Dolly Parton’s days of working 9-5 will pretty soon be a thing of the past, it seems. Working remotely is already pretty popular in the likes of NY, Berlin and San Francisco, where tech savvy millennials no longer feel the need to chain their staff to desks in order to get them to work. Sounds ideal, right? What we’re wondering, though, is how soon it will be before this business model takes hold in Ireland, or whether it will at all.
Are we ready to self direct? Do we really want to spend more time alone, working from home or from Starbucks? Sure, the idea of working with hours that you can tailor to suit your own life – whether you have kids or live in obscure corners of the country – sounds ideal, but don’t we Irish thrive on a bit of structure? And what about the company, the water-cooler banter, the office gossip; wouldn’t we go mad without it? Is our work ethic really so strong that our productivity wouldn’t dip as we move from bed to couch to cafe, donning our sweats and dining on dim sum?
Reading what Automattic CEO Matt Mullenweg has to say about the greatest office perk of all being the freedom to work whenever and wherever you want, I suspect I’m stuck in a time warp. As per Quartz, what employees value more than anything these days is autonomy, as opposed to a particularly Irish trend of micro-management. Which do you prefer?
Challenging the supposed ridiculousness of our standard operations, Mullenweg was quoted at an event last year as saying:
“We have this factory model, and we think someone’s working if they show up in the morning and they’re not drunk, they don’t sleep at their desks, they leave at the right time. But that has so little to do with what you create. And we all know people who create a lot without fitting into those norms.”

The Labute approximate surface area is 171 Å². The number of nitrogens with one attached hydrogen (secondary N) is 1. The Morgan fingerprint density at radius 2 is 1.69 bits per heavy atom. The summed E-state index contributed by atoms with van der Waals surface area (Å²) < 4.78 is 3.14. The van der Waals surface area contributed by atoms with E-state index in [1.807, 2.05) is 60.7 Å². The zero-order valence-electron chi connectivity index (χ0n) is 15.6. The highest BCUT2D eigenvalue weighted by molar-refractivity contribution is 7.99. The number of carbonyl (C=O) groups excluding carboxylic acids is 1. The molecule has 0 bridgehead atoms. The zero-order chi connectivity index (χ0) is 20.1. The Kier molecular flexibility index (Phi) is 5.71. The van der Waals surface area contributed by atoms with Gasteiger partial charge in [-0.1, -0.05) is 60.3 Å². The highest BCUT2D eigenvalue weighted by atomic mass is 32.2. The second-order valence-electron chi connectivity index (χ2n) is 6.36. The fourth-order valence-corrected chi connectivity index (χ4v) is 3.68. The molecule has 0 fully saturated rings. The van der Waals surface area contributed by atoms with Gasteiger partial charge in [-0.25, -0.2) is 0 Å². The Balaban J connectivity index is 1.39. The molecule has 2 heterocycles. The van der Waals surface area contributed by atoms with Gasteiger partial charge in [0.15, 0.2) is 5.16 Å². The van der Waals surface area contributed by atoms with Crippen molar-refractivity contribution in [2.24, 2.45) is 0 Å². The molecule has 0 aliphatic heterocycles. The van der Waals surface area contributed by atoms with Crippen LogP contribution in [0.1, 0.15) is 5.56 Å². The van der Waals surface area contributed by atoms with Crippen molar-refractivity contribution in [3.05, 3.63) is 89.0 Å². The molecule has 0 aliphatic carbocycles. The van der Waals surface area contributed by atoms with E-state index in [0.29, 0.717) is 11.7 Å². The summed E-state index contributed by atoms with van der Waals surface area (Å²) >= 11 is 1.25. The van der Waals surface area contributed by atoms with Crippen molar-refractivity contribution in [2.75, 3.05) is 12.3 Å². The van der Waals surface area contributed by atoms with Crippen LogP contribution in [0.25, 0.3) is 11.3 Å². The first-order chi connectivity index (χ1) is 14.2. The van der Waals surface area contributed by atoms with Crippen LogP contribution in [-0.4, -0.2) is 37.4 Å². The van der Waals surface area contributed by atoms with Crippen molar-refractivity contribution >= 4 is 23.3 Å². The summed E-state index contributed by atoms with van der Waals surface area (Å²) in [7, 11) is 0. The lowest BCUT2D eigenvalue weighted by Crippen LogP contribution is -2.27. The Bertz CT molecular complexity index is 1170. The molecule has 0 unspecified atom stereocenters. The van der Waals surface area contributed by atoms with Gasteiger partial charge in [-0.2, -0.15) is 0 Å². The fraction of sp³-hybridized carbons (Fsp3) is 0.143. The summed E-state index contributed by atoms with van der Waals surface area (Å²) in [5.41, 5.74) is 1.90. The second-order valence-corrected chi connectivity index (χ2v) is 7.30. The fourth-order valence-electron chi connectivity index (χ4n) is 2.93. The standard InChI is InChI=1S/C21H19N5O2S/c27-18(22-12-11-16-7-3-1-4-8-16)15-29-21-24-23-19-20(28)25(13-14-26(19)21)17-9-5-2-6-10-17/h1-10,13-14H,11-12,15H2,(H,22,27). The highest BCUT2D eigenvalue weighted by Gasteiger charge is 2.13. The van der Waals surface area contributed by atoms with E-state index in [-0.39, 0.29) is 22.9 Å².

(President Obama, enjoying a Google Hang Out)
Recently, he explained in the Harvard Business Review how they then have the opportunity to recruit the best in the business from all over the world:
“Many of our workers were self-employed or freelance at some point in their careers, which helps them understand how to be self-directed.”
Meanwhile, Mullenweg’s team leader Scott Berkun tells Quartz: “We have this belief that most work is not distributed, that it’s local. But people are spending most of their time looking at screens. If you are looking at screens, you could be anywhere.”
But can you really problem solve or make progress as a team without being in each other’s physical company? Apparently so.
Where enthusiastic bosses elsewhere will invest lots of money in creating a really cool, inspiring office space, complete with foosball table and Red Bull mini fridge, Mullenweg invests in the odd blow-out group event, keeping things ticking over with Google Hang Outs and an online communications system that renders the now seemingly archaic notion of email redundant.
Quartz references the research done that backs up the notion that working in an office is actually almost bad for us.
“Around 70% of Americans work in open-plan offices, and research shows that the open spaces actually have a negative impact on productivity and overall happiness. In his paper “The Transparency Paradox,” Harvard assistant professor Ethan Bernstein measured the effect of privacy on employee productivity, and concluded that there is a cost to too much transparency. “Privacy is just as important for performance,” he writes in an upcoming issue of Harvard Business Review.” – Quartz.com
Would you trust yourself to work well in this scenario? Equally, would you trust your employees to deliver the goods?
Caroline Foran @CarolineForan